The following is my first draft of a sabbatical proposal I will be submitting in October. Any comments would be greatly appreciated.
I teach the interdisciplinary course called Global Issues and every semester I am faced with the same problem: How do I engage students to consider important macro-structural global issues without losing them? An understanding of the problems and benefits surrounding economic and environmental globalization are a must for any informed citizen, yet for many students, these issues are too abstract and distant from them. Their eyes glaze over with each discussion of IMF policy, or the impact of neo-conservative ideology. I do well enough on my evaluations so I could ignore this problem and coast to retirement, but I have this gut feeling, not found in any of the "positivist" assessment tools used to evaluate the course, that my students are just not getting it. Developmentally, my students are very concrete thinkers, so I am left with the problem of getting them to somehow ponder very abstract concepts and processes.
One approach to my dilemma is to get my students to cultivate what we sociologists call "the sociological imagination": the ability to perceive that one's inner and day-to-day life is very much connected to the larger macro-structures we live within; the concrete mundane problems that we can easily grasp are very much related to those larger global issues and policies which we see as distant. From this pedagogical approach, students would start by focusing on an engaging, concrete activity and slowly broaden this focus during the semester, learning how this activity is impacted by a complex web of larger national and global structures that seem so distant to them at first.
After doing some initial reading last summer on the complex issue of “Colony Collapse Disorder” (CCD) amongst honey bees (Apis Mellifera), I think that a Global Issues course that centers on honey bees as the proverbial “canaries in a coal mine” would help students understand and engage in the global issues that impact their own lives as well. The problems (e.g. CCD, organic vs. conventional husbandry) that beekeepers and their bees face are not simply biological issues, but are influenced by macro structural forces as well.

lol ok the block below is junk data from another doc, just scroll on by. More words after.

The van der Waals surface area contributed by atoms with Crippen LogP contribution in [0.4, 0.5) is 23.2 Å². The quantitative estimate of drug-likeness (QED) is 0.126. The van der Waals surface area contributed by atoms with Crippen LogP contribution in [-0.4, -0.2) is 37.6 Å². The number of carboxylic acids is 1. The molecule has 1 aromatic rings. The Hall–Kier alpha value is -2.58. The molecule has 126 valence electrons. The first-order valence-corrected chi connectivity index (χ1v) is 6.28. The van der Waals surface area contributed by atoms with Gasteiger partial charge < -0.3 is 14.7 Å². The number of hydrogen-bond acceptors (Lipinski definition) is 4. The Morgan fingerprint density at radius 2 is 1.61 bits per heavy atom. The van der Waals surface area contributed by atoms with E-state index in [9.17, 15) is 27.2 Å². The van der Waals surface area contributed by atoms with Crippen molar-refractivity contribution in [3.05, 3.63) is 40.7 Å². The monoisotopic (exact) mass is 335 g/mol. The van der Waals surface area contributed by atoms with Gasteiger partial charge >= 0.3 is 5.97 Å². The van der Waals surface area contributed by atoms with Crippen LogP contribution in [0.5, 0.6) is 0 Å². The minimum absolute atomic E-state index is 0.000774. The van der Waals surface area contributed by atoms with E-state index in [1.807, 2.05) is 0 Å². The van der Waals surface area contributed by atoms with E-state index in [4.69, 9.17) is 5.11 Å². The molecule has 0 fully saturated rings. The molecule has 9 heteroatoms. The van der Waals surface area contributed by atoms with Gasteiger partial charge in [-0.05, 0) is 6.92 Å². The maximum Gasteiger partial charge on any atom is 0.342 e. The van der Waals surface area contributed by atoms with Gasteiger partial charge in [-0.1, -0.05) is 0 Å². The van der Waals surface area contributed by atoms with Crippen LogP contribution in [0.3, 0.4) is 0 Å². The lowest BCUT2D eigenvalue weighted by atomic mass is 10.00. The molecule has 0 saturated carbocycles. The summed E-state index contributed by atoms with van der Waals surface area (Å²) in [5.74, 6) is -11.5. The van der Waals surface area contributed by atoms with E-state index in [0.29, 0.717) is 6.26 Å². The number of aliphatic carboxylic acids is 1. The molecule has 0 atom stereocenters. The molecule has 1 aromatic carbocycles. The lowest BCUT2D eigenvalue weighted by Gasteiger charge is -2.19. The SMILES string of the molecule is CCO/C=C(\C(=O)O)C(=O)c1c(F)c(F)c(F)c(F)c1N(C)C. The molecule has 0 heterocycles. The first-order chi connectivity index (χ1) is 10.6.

The effective construction of any such course will demand a retooling on my part. A course with this focus will demand knowledge outside my disciplinary expertise. Besides a hands-on understanding of day-to-day apiculture I will need to become more familiar with global economic and political policy, ecological issues, agribusiness practices, and the cultures and philosophies in the beekeeping world.
In sum, then, I request a sabbatical leave for spring semester 2009 in order to pursue the following objectives:
1. To understand how the day-to-day lives of honey bees and beekeepers are impacted by the larger macro-forces produced by globalization.
2. To distill the above information into concepts and activities that would effectively engage students in understanding global issues.
3. To produce an ethnography of the beekeeping world including those more “esoteric” movements like “biodynamic beekeeping” and “apitherapy”.
2. Activities Description
The following is a tentative timeline of the activities I propose to do during this sabbatical. The spring semester was chosen since it coincides with the beginning of beekeeping season in Minnesota. During this process a daily blog, accessible to all interested, will be kept on my progress and ideas.
1. Library research with a focus on bee biology and apiculture
2. Begin interviews with apiculturalists of all type. It will include interviews with large and small-scale intensive honey producers, apiarists who practice “organic” or “sustainable” beekeeping, and backyard beekeepers who have one of two hives.